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Book Review: Charles Fort

If you’re unfamiliar with Charles Fort, then this book by Jim Steinmeyer might not be for you. However, if like me, Fort is one of the “patron saints” in your pantheon, this is a must-read.

gordon with Fort book

I was introduced to Fort through the writings of Robert Anton Wilson. Furthermore, the primary reason I subscribe to Readly is to have regular access to the UK magazine Fortean Times. Fort’s work, and the worldview that has evolved in the 100 or so years after his death, is not for every taste. This posthumous description by his publisher sums it up nicely:

Most would read Fort’s books with repugnance and fear. Others would cast them aside with a smile and call them childish fairy talk. A few would shudder with delight, recognizing the poetry, the truth, insight and the marvelous intelligence of Fort’s conception.

I’m a shudder-er.

The book, subtitled “The Man Who Invented the Supernatural,” does a wonderful job of putting Fort’s work in a cultural and social context. This was perhaps my biggest lesson from the work — I honestly had little sense of when, where, and how Fort lived.

Steinmeyer includes some excellent quotes from Fort, both from his published works and private correspondence. These, and other observations that stood out, include:

  • Fort had invented a new kind of ghost story, in which it is the cold, hard data that haunts.
  • “I cannot say that truth is stranger than fiction because I have never had acquaintance with either.”
  • “I can’t think why anybody should go to Indiana. Thought everybody cam away from Indiana.”
  • “I believe nothing of my own that I have written. I cannot accept that the products of minds are subject-matter for beliefs.”
  • In Darwinism, there is no place for the influence of the future upon the present.
  • Fort was a regular correspondent with John Reid of Lovelock, Nevada. Reid was involved with the discovery of red-haired giants, the remains of which were witnessed by a member of my family. Six degrees of separation, sort of.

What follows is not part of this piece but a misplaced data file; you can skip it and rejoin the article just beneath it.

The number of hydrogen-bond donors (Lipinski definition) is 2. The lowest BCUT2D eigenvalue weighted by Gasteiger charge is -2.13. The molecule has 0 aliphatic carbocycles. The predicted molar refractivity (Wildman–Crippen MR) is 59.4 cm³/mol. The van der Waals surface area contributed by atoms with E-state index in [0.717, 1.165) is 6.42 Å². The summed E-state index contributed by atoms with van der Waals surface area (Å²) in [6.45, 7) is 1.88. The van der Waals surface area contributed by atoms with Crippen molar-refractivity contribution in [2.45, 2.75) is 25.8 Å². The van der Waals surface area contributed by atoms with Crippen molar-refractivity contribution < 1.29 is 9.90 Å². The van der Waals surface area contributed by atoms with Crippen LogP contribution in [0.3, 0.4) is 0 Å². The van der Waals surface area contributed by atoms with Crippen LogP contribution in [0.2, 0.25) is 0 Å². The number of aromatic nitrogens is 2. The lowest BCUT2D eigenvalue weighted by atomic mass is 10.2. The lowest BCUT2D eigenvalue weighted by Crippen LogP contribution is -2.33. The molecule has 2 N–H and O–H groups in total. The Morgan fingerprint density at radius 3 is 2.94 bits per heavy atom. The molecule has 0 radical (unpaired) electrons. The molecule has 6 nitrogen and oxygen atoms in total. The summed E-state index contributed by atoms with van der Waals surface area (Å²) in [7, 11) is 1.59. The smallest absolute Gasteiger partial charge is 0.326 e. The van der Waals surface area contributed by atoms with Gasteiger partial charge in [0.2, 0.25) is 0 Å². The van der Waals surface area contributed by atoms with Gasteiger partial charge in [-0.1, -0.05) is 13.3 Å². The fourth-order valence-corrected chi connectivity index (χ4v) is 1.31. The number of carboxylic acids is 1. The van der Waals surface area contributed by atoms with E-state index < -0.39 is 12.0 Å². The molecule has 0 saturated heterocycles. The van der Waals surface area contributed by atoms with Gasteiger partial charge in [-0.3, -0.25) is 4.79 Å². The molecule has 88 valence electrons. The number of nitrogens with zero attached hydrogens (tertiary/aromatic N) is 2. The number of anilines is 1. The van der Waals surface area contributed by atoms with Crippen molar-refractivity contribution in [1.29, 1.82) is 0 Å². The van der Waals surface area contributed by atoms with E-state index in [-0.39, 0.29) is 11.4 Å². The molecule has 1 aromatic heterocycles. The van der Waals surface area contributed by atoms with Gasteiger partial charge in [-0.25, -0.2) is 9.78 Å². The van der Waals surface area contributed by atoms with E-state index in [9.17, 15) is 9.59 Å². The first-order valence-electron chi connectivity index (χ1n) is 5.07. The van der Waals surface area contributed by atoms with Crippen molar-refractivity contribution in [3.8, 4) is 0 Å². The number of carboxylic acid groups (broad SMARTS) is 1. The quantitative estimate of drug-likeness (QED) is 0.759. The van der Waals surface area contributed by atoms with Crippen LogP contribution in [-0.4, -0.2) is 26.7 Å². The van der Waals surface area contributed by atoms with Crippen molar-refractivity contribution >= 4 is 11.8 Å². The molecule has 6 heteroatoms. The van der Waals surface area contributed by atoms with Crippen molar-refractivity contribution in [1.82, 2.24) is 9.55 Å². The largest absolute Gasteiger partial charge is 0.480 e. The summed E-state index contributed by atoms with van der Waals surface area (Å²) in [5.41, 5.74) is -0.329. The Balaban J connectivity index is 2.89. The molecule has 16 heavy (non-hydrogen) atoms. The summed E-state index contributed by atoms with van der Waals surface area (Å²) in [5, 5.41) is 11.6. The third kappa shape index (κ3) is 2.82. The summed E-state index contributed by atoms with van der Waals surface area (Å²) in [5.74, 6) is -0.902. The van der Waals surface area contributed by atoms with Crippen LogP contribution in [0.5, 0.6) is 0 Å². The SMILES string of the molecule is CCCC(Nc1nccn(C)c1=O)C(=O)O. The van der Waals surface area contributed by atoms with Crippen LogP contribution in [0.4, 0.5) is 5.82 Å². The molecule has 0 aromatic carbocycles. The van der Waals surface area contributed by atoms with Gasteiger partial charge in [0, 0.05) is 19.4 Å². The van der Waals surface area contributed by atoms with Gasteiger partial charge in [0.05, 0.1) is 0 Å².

• One thing that both science and religion agree on is the suppression of witchcrafts.
  • Fort coined the word “teleportation.”
  • Fort is the infant terrible of science, bringing the family skeletons to the desert table when distinguished guest are present.
  • If you’re on-trend with zettelkasten, you’ll be envious of the tens of thousands of notes and filing system that Fort utilized.
  • I was tickled to learn that Fort would hide pennies and other “treasures” for people to find in the future. A practice that I heartily endorse.
  • Steinmeyer’s end notes are as interesting and illuminating as the main text, and I was tickled to find my friend William Pack acknowledged for help with research.

Although it was published a few years ago, the book is still in print and available in hardback, paperback, or bytes at Amazon.


Dear future resident

Last summer, during landscaping work, we created and then buried a “time capsule” in our backyard. It includes some tchotchkes and surprises, but also some pandemic-related “new normal” artifacts. (Such as Trump’s ridiculous national postcard.) Hopefully, when it’s dug up many years from now they will think “Oh, yeah, I’ve heard that viruses used to be a problem. Hey, isn’t this the ex-president who was imprisoned?”

time capule, so labeled


Book Review: The Peculiar Incident on Shady Street

This is a fun middle schoolers book that focuses on a haunted house and how its mysteries are resolved by a group a seventh grade kids. The intended audience is young, but Lindsay Currie does an admirable job of creating a spooky haunting and mysterious circumstances that even adults can enjoy. (Additionally, as you can learn in this review, you really should be reading children’s books once in a while anyway.)

gordon meyer with book

Although I enjoyed the book and I recommend it, I was frustrated at times with the protagonist. She’s an unlikeable precocious girl who moves from a shit hole city in Florida to the wonderful Chicago neighborhood of Lincoln Park, and she is adamant that the move is a downgrade. I also stumbled over the timeline of the story when, more than halfway through the book, it is mentioned that only one week has elapsed. This didn’t jive (for me) with how long it takes to settle into a new home, get started with a new school, and exchange letters with an out-of-state friend. And in the end, when she very predictably decides that Chicago maybe doesn’t suck, it’s not clear how soon this realization came, which made it unsatisfying.

But don’t let me dissuade you too much. I’m glad I read it, and I admire its overall pace, tone, and construction. Plus, annoyances aside, it was lots of fun! I got my copy (which was signed!) at Volumes in Wicker Park, but of course, you can find it at Amazon too.